Washington Motorcycle Accidents & Personal Injury Lawsuits

Do you know the laws impacting motorcyclists in the Evergreen State?

Motorcycle accidents can be catastrophic. Find out who can be held liable when a motorcyclist is injured in a crash, what damages can be recovered, and how soon after an accident a motorcyclist needs to file a lawsuit before their case is permanently barred.

Although the rainy state of Washington isn't known for its motorcycle-friendly weather conditions, there are still more than 220,000 registered motorcycles in the Evergreen State—that amounts to roughly 1 motorcycle for every 33 residents.

Unfortunately, motorcyclists are far more likely than passenger-vehicle drivers to die or become seriously injured in a crash.

In this article, we'll take a look at Washington motorcycle accidents, including the laws motorcyclists should know, how liability is established after a motorcycle accident, and what damages can typically be recovered.

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Motorcycle accident causes and statistics

Although motorcycles comprise only about 3% of all motor vehicles on Washington roads, they account for roughly 15% of all fatal collisions and 19% of all serious-injury collisions in the Evergreen State.

About 1 in 5 motorcycle collisions result in serious injury or death. On average, 75 riders die every year in collisions on Washington roads. Tweet this

According to the Washington Traffic Safety Commission (WTSC), speeding, lack of experience, losing control in corners and curves, and riding under the influence of alcohol and other drugs are the main contributing factors in motorcycle crashes.

Washington motorcycle crash statistics

86% of motorcycle fatalities on sport bikes were caused by the rider

57% of motorcycle fatalities involve rider impaired by drugs &/or alcohol

51% of motorcycle fatalities involve a rider speeding

91% of motorcycle riders involved in fatal crashes are male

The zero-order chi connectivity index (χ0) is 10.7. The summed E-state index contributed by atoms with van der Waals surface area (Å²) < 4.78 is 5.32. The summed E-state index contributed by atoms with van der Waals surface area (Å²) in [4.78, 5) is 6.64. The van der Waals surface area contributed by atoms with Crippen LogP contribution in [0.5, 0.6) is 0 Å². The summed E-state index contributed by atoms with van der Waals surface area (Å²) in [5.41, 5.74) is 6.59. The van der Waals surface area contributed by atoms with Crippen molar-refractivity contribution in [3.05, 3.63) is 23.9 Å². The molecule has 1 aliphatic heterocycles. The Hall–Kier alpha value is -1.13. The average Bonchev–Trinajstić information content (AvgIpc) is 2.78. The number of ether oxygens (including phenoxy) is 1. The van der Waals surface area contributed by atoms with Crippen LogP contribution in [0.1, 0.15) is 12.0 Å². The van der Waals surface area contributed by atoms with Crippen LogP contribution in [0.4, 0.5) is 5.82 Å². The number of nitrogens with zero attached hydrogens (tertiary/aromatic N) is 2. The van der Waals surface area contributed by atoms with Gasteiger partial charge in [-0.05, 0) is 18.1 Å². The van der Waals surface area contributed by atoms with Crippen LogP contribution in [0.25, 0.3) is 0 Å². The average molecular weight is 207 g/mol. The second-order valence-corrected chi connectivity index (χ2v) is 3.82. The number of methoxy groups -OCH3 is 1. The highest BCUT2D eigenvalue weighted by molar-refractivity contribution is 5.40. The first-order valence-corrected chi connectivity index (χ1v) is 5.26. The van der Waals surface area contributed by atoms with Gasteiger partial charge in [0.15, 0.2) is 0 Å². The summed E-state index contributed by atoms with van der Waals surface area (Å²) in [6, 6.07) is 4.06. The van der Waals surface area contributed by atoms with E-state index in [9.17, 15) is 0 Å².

Source: Washington Traffic Safety Commission

Motorcycle rules of the road in Washington

Just like other road users, motorcyclists must follow the rules of the road.

For example, motorcyclists must obey all traffic signals and posted speed limits. What's more, motorcyclists, like all other road users, must exercise "reasonable care" to avoid harming others on the road.

In addition, there are some motorcycle-specific laws that riders in Washington must follow.

Washington motorcycle laws

All of Washington's motorcycle laws can be found in Title 46 of the Revised Code of Washington, but here are a few of the highlights riders should keep in mind:

  • All motorcycle operators and passengers must wear USDOT-certified helmets
  • All motorcycles must be equipped with a windshield unless the operator is wearing glasses, goggles, or a face shield
  • Motorcyclists must not carry passengers unless the motorcycle is designed to carry the passenger
  • Motorcycle handlebars may not be higher than 30 inches above the seat
  • Lane splitting is strictly prohibited on Washington roads
  • All motorcycles are entitled to full use of a lane and no motor vehicle shall be driven in such a manner as to deprive any motorcycle of the full use of a lane
  • Motorcycles shall not be operated more than 2 abreast in a single lane